I spotted this couple Green Ibis (Mesembrinibis cayennensis) somewhere on the Kabalebo river on top of some rocks. Common birds seen often near the river of Kabalebo. Sometimes they look dark when the sun is not on the right spot and sometimes you can see their true colors. They are always alert so whenever you see Green Ibises they will immediately fly into the nearest thick bush. After I took a couple of shot of them, they left the scenery.
This elegant looking bird was seen near the Kabalebo river. The Cocoi Heron, a common resident near the water and most of the time considered a bird that is least photographed. Only when they're in flight or have a catch, they wil become an interesting subject to photograph. I always take pictures of any wildlife, no matter their status.
This Yellow-crowned Tyrannulet (Tyrannulus elatus) looks in this picture like a big bird but in reality is almost 10 cm big. I had to zoom in to capture him. One of the most common Tyrannulets in Suriname, but also a bit difficult to see easily. You will hear him most of the time before spotting him. A small and energetic bird that doesn't like to sit still in one place.
This Tyrannulet is also known as the 'free beer' bird because his calling sounds like he is continously calling for free beer.
This was a lifer for me; seeing the Blackpoll Warbler (Setophaga striata) hopping from branch to branch in Kabalebo. First thing that caught my attention was its size and color. He didn't quite fit well with the residents but at the same time felt he belonged here.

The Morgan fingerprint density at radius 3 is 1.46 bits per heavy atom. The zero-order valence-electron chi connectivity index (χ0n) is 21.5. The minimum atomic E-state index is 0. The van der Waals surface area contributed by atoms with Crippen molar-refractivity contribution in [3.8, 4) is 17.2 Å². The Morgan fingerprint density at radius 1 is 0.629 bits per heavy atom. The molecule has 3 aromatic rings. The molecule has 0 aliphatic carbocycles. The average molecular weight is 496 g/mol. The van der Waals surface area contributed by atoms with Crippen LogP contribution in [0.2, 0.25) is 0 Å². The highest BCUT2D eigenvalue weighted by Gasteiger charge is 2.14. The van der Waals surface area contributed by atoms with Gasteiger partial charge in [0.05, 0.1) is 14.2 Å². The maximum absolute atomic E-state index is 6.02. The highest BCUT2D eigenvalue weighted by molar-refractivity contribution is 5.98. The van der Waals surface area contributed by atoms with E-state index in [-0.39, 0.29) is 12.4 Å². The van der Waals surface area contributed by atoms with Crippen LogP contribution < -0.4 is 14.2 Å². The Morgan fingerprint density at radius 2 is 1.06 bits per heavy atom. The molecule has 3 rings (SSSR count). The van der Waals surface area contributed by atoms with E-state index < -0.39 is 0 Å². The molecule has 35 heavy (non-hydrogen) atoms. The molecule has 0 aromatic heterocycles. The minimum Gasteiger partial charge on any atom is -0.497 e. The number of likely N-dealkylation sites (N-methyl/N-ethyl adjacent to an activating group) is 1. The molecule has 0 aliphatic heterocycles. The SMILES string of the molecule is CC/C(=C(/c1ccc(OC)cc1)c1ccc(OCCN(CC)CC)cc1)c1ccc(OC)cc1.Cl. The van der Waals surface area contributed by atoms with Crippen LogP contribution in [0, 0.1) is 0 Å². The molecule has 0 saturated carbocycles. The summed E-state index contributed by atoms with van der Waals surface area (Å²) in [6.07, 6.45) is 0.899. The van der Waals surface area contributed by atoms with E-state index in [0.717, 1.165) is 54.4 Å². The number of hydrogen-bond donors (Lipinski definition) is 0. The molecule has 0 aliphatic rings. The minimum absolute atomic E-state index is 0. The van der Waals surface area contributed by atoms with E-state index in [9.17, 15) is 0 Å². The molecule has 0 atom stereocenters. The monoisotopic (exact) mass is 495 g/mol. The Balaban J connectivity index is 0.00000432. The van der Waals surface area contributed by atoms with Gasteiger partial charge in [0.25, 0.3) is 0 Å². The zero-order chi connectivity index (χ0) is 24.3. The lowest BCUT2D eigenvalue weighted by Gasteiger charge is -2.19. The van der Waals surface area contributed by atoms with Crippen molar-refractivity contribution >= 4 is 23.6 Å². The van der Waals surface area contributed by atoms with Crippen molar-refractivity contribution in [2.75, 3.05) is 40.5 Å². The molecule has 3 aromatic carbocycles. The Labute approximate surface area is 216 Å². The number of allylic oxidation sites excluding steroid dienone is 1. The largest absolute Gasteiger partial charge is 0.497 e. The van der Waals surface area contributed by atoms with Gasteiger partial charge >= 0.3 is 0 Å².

Even though he is called the Blackpoll Warbler he doesn't look like one in these pictures. This one was a non breeding version of the Blackpoll Warbler. New bird for me in 2021.
This is a male Golden-spangled Piculet (Picumnus exilis). A very small short tailed woodpecker. Often seen near the lodge of Kabalebo. Not a shy bird but rather energetic. I have seen them alone going from branch to branch 'hammering' very light on small branches. Even though it is not a shy bird you have got to have the patience to follow him as he likes to move very fast and suddenly. But as you can see, it was well worth it.
When trying to capture something, you always have to keep your eyes open and your camera ready. Some of my subjects don't like to make any noise or even move. This is a perfect example. Between this dense bush you barely can see a visible Rufescent-Tiger Heron. When I noticed him, he still pretended to be part of the bush but at the same time kept looking at me.
I spotted this male Cinereous Becard (Pachyramphus rufus) in the morning. First I heard him calling together with his partner. Sometimes it takes a while before you can spot either of them. I was lucky to have seen the male but unfortunately his lady didn't want any exposure.
I saw this Long-tailed Tyrant (Colonia colonus) sitting on top of a death tree near the airstrip edge. Most of the time I see these large flycatchers inside the rainforest during a hike. And most of the time seen perched at a far distance so only your binocular is needed. So I was so glad to have seen this bird so close. He was also sallying a bit before landing on the same spot. What makes this bird stand out are those long narrow central tail feathers.
When you don't feel threatened at all; Black Curassows on the move.
This water bird was seen right in front of the pier.
Just look at these Blue-and-Yellow Macaws. All bright and colorful and free to move wherever they want to. This is why I like birding.
This Streaked Flycatcher was spotted on a cloudy day near the lodge.
This is number 4 out of 5: the Green-and-Rufous Kingfisher.
I did not expect to see this magnificent bird: the Harpy Eagle.